Listening to sounds while driving is part of most motorist’s regimen behind the wheel. Especially when you’re driving alone, music can be the only thing that keeps you company.
However, playing music in the car still requires the proper mindset, as well as the proper tech, for the sake of your safety. Upgrade your tech by driving to a shop that offers excellent car stereo installation in Utah. Afterward, read these do’s and don’ts about car music safety.
Do play calming car music.
Research confirms that listening to music reduces cardiovascular stress in drivers who face heavy stressors while on the road, such as traffic during rush hour or even anxiety from inexperience.
This is hardly surprising — music, in general, makes us feel relaxed in moments of pressure. But what counts as relaxing? You could resort to your favorite tunes, or you could listen to songs that are specifically and scientifically designed to reduce your average physiological resting rates.
Don’t mute outside noise.
The only caution you should practice when playing music in the car is to avoid drowning out ambient traffic noises. You also put yourself in potential danger the moment you mute outside noise — a car horn from an incoming vehicle, ambulance siren, or a whistling enforcer telling you to stop.
What’s more, listening to loud music distracts us mentally, too. When we focus on singing along, our attention and alertness to everything else dip, reducing our reaction time by as much as 20%.
Do delegate the AUX cord.
Don’t want to be physically distracted? Assign your shotgun passenger to be your DJ. Hand them the AUX cord or let them connect their Bluetooth device.
This greatly helps in cutting the need to switch songs, especially if you don’t have a touch-free toggle for your device. Plus, you allow your passengers to enjoy their music, too, which is a common courtesy not often observed.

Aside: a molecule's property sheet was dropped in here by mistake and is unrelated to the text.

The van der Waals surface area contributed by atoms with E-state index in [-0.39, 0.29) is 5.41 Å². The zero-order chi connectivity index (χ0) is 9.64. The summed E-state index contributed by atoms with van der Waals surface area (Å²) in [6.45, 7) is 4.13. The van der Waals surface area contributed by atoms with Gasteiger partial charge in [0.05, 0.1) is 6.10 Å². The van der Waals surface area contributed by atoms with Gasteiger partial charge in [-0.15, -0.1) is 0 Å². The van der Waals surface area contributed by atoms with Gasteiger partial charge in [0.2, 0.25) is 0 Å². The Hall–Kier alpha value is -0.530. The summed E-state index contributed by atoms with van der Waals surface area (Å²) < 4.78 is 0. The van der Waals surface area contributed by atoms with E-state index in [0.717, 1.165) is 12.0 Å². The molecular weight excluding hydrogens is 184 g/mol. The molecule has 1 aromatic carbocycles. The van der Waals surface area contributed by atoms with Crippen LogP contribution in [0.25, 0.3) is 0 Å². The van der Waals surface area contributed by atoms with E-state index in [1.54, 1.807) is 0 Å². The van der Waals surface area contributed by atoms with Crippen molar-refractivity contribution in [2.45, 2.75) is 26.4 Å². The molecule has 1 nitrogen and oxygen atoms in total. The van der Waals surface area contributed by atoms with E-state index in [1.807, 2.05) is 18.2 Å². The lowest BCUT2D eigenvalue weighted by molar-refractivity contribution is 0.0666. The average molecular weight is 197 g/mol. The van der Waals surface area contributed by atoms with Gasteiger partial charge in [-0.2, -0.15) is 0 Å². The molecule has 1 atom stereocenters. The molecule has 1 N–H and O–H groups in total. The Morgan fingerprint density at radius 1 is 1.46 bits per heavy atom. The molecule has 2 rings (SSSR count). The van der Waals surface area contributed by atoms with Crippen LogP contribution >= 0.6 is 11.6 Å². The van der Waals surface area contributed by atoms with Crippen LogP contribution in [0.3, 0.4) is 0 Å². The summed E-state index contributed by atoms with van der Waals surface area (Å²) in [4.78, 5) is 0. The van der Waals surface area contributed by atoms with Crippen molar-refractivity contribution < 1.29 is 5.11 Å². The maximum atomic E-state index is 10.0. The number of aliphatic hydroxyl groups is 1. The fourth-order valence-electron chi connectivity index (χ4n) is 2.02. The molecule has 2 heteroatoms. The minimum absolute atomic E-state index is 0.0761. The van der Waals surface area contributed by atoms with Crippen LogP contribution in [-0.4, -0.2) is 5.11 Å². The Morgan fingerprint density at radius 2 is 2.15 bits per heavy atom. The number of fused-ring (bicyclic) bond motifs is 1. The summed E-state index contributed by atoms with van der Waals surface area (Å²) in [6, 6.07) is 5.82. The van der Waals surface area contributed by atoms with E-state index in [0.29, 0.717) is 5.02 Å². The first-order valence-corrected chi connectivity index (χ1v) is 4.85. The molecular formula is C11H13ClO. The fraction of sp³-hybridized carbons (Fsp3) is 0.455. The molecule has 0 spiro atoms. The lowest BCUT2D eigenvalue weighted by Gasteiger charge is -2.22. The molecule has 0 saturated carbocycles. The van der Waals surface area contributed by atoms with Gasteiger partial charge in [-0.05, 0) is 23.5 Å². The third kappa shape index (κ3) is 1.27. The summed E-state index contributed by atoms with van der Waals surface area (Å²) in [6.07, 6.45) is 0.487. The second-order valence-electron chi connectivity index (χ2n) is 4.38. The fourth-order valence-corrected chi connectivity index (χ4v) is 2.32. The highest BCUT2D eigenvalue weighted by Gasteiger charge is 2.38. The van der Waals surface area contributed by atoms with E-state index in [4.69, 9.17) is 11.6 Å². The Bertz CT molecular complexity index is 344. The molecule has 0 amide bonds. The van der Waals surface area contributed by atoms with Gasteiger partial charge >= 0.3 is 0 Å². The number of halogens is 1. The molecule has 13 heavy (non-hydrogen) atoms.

Don’t play fast-paced music.
A different research reveals that listening to fast-paced music, or specifically, songs with 120 beats per minute or higher, are more likely to make you drive faster or make rash calls while on the road. You tend to press down the accelerator a bit harder, or you turn and change lanes more recklessly, all because your emotional reaction is making your heart pump faster.
Do listen to news stations.
For most of us, listening to the radio while driving alone has a therapeutic effect by simulating human communication. We also listen to the radio to be informed of traffic situations ahead of time or listen to important news. If music can be too droning, then switch to radio stations, instead.
While it lessens physical distractions, stay mindful of mental distractions that result from reacting to the DJ’s remarks or arguing with other passengers.
Don’t play high-comp jams.
If you’re listening to music, you might as well do it right by avoiding high-compression songs. Dynamic range compression in digital music is an operation that amplifies the volume of soft sounds while reducing the volume of loud sounds, creating a “highly compressed” audio output.
Any compression — time compression to save time, data compression to squeeze more music — leads to a dampened sound quality. And if it sounds bad, then why listen in the first place?
Stay sane from the many bothers on the road, but also stay safe by being more conscious and responsible for your music choice.